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Since Voters Passed The Michigan Medical Marijuana Act In 2008

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Not sure where I found this, but seems interesting enough to post here.


Since voters passed the Michigan Medical Marijuana Act in 2008, this piece of legislation has spurred numerous debates. Concerns include licensing, distribution, sales, clinic operations and user regulations. The most recent debates focus on firing for pot use and prohibition of gun licenses for medical marijuana users. Here's a look at those debates.


Employees must choose between medical pot usage and their job.


Joseph Casias, a Walmart employee with an inoperable brain tumor was fired because he tested positive for THC. Licensed pot users violate zero-tolerance drug policies, employers say.


Section 8 of the Michigan Medical Marijuana Law prohibits job loss for pot use.


The law states, "If a patient or a patient's primary caregiver demonstrates that patient's medical purpose for using marihuana pursuant to this section, the patient and the patient's primary caregiver shall not be subject to the following for the patient's medical use of marijuana ... disciplinary action by a business or occupational or professional licensing board of bureau."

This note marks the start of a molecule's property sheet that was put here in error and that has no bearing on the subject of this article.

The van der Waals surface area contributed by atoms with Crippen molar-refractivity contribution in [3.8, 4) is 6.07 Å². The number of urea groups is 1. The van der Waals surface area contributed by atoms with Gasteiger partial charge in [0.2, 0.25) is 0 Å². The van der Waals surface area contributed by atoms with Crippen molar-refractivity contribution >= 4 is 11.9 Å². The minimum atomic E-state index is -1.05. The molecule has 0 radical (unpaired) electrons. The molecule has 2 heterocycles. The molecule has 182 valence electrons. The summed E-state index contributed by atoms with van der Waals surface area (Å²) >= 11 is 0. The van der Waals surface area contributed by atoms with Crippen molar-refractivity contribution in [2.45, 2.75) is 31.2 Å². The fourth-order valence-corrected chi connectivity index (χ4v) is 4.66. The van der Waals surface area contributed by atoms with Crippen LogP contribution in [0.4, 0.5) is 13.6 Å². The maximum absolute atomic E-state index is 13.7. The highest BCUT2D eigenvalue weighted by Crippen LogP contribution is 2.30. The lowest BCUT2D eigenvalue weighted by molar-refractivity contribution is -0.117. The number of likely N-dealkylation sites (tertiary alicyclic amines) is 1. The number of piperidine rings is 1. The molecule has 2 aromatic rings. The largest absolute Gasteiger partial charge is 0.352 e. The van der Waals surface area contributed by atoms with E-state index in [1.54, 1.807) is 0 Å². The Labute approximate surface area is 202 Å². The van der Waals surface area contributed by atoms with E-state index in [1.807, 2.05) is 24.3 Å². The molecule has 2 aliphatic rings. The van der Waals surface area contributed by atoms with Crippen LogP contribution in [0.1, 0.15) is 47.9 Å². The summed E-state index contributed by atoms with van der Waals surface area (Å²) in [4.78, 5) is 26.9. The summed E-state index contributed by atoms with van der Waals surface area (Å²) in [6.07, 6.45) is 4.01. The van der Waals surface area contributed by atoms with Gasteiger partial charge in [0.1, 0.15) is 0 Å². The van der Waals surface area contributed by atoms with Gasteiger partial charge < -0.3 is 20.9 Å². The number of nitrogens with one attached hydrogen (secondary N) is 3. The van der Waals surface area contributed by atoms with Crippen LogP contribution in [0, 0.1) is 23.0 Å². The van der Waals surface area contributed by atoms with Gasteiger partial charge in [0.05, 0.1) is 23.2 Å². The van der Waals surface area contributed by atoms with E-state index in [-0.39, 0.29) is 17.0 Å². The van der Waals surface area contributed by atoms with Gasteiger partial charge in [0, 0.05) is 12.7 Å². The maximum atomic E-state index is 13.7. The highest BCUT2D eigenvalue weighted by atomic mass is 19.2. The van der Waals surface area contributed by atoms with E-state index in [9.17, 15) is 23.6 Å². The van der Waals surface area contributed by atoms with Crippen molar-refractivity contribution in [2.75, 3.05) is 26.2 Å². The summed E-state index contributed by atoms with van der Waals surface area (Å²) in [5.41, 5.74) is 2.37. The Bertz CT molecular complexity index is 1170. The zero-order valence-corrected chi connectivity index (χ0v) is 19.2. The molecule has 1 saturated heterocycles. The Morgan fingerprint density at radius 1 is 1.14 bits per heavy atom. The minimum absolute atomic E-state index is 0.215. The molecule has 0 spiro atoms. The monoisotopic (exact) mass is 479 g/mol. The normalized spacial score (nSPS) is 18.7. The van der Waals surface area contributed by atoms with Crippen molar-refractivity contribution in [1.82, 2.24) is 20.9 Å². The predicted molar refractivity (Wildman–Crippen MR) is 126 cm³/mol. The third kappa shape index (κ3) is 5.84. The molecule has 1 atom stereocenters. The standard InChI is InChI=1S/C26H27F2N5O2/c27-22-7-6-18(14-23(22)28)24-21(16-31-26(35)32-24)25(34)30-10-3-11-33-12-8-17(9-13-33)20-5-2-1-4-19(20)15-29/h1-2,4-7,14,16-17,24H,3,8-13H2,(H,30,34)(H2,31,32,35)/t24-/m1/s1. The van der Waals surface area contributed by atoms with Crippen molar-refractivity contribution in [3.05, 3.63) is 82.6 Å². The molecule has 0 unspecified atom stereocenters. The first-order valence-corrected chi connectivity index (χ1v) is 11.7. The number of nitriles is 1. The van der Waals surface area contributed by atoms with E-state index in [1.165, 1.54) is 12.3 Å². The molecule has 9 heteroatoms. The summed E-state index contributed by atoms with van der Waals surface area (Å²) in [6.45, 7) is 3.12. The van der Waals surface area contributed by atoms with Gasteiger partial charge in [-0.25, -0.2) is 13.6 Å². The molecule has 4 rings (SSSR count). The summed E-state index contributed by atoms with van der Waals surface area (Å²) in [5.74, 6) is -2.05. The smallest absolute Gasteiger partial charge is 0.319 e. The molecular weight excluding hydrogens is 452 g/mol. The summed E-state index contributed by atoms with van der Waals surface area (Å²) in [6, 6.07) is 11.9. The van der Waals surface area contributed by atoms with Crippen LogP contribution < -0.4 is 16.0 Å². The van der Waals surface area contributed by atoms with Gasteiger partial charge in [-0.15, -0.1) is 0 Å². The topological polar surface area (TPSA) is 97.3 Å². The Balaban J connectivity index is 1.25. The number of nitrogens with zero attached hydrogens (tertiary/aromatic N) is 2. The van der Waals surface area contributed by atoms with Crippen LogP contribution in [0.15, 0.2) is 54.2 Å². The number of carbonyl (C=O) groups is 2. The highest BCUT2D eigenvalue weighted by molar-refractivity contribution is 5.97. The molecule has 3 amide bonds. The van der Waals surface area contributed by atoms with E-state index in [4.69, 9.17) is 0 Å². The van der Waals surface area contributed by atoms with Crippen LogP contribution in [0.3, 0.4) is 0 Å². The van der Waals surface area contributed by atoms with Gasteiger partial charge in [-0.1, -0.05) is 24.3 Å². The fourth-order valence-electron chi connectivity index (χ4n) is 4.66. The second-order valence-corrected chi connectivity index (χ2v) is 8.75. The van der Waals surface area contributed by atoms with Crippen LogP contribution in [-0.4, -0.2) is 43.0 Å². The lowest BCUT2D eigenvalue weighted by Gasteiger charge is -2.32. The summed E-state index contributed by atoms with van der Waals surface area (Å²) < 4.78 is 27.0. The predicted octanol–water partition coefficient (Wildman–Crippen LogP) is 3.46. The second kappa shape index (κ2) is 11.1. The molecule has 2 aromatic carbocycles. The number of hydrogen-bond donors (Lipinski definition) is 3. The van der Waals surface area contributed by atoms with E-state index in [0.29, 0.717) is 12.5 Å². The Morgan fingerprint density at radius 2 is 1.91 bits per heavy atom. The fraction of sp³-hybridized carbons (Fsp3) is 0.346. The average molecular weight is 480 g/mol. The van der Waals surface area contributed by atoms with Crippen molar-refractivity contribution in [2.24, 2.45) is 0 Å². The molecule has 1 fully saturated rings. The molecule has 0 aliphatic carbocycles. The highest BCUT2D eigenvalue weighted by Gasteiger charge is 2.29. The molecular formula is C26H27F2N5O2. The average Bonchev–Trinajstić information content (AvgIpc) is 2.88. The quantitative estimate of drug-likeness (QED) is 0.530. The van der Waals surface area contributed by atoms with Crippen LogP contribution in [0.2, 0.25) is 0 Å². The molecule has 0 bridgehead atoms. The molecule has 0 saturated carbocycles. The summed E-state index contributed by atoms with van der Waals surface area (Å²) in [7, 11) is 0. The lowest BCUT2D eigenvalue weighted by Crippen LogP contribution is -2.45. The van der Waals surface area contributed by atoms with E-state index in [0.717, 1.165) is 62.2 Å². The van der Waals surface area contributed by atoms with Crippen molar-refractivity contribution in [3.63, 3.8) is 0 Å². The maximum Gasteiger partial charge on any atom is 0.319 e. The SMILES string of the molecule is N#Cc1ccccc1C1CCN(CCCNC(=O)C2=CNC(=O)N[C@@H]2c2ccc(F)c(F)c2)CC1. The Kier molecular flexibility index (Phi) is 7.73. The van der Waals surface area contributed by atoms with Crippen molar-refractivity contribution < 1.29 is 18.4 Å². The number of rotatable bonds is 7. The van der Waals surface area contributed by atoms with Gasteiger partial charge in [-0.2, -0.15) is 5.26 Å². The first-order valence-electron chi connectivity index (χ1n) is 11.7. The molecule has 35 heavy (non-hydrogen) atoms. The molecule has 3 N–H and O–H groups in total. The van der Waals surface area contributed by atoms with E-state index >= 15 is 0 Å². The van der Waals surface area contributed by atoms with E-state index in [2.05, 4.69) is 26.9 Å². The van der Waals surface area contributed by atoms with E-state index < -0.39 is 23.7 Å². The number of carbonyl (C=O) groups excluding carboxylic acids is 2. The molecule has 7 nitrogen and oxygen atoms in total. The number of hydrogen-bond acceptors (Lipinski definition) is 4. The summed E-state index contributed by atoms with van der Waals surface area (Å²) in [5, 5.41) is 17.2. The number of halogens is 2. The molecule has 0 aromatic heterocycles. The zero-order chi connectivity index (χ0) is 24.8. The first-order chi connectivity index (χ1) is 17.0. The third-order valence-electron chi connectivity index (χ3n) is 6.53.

At-will employment laws supersede the MMMA.


A Michigan court said that although people could not be jailed for using medical pot, employers may legally fire an employee for using it. The judge defended Walmart's termination of Casius, citing Michigan's at-will employment law. At-will employment means employers can make any policies they deem necessary and employees have little recourse if their rights are violated.


Medical marijuana is not on the Equal Opportunity Employment protected list.


Exceptions to the at-will employment laws include age, religion, nationality, gender or disability status. Employees may not be discriminated on for these reasons. Currently, medical marijuana doesn't fall under those distinctions.


Disabled people may not be fired based on their disability.


Medical marijuana may not be protected under the at-will employment law, but disability is. The Americans with Disabilities Act offers some protections to disabled workers in their jobs. Medical marijuana users face a burden of proof that pot treatment is medically necessary and they cannot function without it. The ADA may, in some cases, qualify them to remain employed while using pot.


Medical marijuana users must choose between a pot license or a gun permit.


If an applicant for a gun license is also found to be licensed to use medical marijuana, he cannot possess a firearm. Drug users are prohibited from owning guns, even if they have a doctor's permission for it. Typically, background checks look at criminal behavior or history of mental illness. Several kinds of prescription drugs, like opoids and anti-depressants can cause applicants to be denied a gun permit, too. The law does not differentiate between prescription and recreational narcotic use.


These rulings affect a significant number of people.


Currently there are 194,184 original and renewal applications received since April 6, 2009.

118,926 patient registrations issued. Although a much smaller number of physicians have actually signed medical marijuana licenses, 2,215 physicians in Michigan agree that medical marijuana can help some conditions. The potential is there for many more cards to be signed in the future.

Edited by ProPlayer420
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